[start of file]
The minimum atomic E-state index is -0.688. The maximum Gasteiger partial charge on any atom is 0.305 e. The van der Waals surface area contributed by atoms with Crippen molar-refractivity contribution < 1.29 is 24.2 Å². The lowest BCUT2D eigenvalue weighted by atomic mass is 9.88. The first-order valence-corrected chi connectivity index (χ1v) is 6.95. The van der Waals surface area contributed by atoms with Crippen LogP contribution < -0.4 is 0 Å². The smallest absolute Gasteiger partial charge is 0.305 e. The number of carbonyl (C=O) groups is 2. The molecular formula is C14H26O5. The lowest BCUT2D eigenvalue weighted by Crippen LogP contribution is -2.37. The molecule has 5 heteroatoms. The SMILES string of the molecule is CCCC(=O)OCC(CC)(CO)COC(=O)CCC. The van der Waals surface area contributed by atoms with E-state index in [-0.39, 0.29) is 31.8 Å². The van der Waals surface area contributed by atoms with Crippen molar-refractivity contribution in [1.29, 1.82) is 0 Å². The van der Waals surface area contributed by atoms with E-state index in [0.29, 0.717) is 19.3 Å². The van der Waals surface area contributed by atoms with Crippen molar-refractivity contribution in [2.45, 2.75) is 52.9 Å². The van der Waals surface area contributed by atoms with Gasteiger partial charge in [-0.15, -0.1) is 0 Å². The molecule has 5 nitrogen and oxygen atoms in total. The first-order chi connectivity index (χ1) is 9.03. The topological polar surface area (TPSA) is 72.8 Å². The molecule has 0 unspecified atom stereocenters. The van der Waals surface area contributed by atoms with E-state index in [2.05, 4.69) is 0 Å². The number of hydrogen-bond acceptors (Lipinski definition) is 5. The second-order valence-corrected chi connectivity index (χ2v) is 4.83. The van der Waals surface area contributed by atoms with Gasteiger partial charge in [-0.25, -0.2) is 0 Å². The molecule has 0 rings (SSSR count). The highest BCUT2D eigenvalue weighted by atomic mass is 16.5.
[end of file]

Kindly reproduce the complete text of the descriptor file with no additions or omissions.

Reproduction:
The minimum atomic E-state index is -0.688. The maximum Gasteiger partial charge on any atom is 0.305 e. The van der Waals surface area contributed by atoms with Crippen molar-refractivity contribution < 1.29 is 24.2 Å². The lowest BCUT2D eigenvalue weighted by atomic mass is 9.88. The first-order valence-corrected chi connectivity index (χ1v) is 6.95. The van der Waals surface area contributed by atoms with Crippen LogP contribution < -0.4 is 0 Å². The smallest absolute Gasteiger partial charge is 0.305 e. The number of carbonyl (C=O) groups is 2. The molecular formula is C14H26O5. The lowest BCUT2D eigenvalue weighted by Crippen LogP contribution is -2.37. The molecule has 5 heteroatoms. The SMILES string of the molecule is CCCC(=O)OCC(CC)(CO)COC(=O)CCC. The van der Waals surface area contributed by atoms with E-state index in [-0.39, 0.29) is 31.8 Å². The van der Waals surface area contributed by atoms with Crippen molar-refractivity contribution in [1.29, 1.82) is 0 Å². The van der Waals surface area contributed by atoms with E-state index in [0.29, 0.717) is 19.3 Å². The van der Waals surface area contributed by atoms with Crippen molar-refractivity contribution in [2.45, 2.75) is 52.9 Å². The van der Waals surface area contributed by atoms with Gasteiger partial charge in [-0.15, -0.1) is 0 Å². The molecule has 5 nitrogen and oxygen atoms in total. The first-order chi connectivity index (χ1) is 9.03. The topological polar surface area (TPSA) is 72.8 Å². The molecule has 0 unspecified atom stereocenters. The van der Waals surface area contributed by atoms with E-state index in [2.05, 4.69) is 0 Å². The number of hydrogen-bond acceptors (Lipinski definition) is 5. The second-order valence-corrected chi connectivity index (χ2v) is 4.83. The van der Waals surface area contributed by atoms with Gasteiger partial charge in [-0.25, -0.2) is 0 Å². The molecule has 0 rings (SSSR count). The highest BCUT2D eigenvalue weighted by atomic mass is 16.5.